Investors are starting to take note. “Clients asking about [sea level rise] used to be once a month, then once a week, now it’s virtually every meeting,” explains Marc Singer, founding partner of Singer Xenos Schecter Shosler, a wealth management firm that focuses on South Florida.

Singer believes that rising sea levels are going to amplify the already intense swings of the local real estate market, and he’s advising his clients, who are typically worth $3 million to $5 million, to limit their exposure to waterfront real estate.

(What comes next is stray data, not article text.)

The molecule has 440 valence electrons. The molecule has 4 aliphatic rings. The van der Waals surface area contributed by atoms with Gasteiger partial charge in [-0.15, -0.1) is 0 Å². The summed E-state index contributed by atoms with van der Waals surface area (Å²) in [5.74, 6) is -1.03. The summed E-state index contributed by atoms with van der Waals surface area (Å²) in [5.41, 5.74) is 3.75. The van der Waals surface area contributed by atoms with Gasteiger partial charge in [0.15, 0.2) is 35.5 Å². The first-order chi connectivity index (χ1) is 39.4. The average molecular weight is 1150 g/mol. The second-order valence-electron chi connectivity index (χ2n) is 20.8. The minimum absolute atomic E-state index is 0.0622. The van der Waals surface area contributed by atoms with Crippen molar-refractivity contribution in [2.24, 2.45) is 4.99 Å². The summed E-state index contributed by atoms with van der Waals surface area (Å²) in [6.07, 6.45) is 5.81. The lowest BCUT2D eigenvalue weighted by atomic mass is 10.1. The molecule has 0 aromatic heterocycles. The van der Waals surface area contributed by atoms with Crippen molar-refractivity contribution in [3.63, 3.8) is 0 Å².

Single-family homes in Miami Beach — the most expensive neighborhood in the city and one that’s also highly vulnerable to flooding.
“There’s one big difference between a real estate correction and a real estate correction fueled by sea level rise,” Singer says. “The former always recovers, but sea level is not going back down.”

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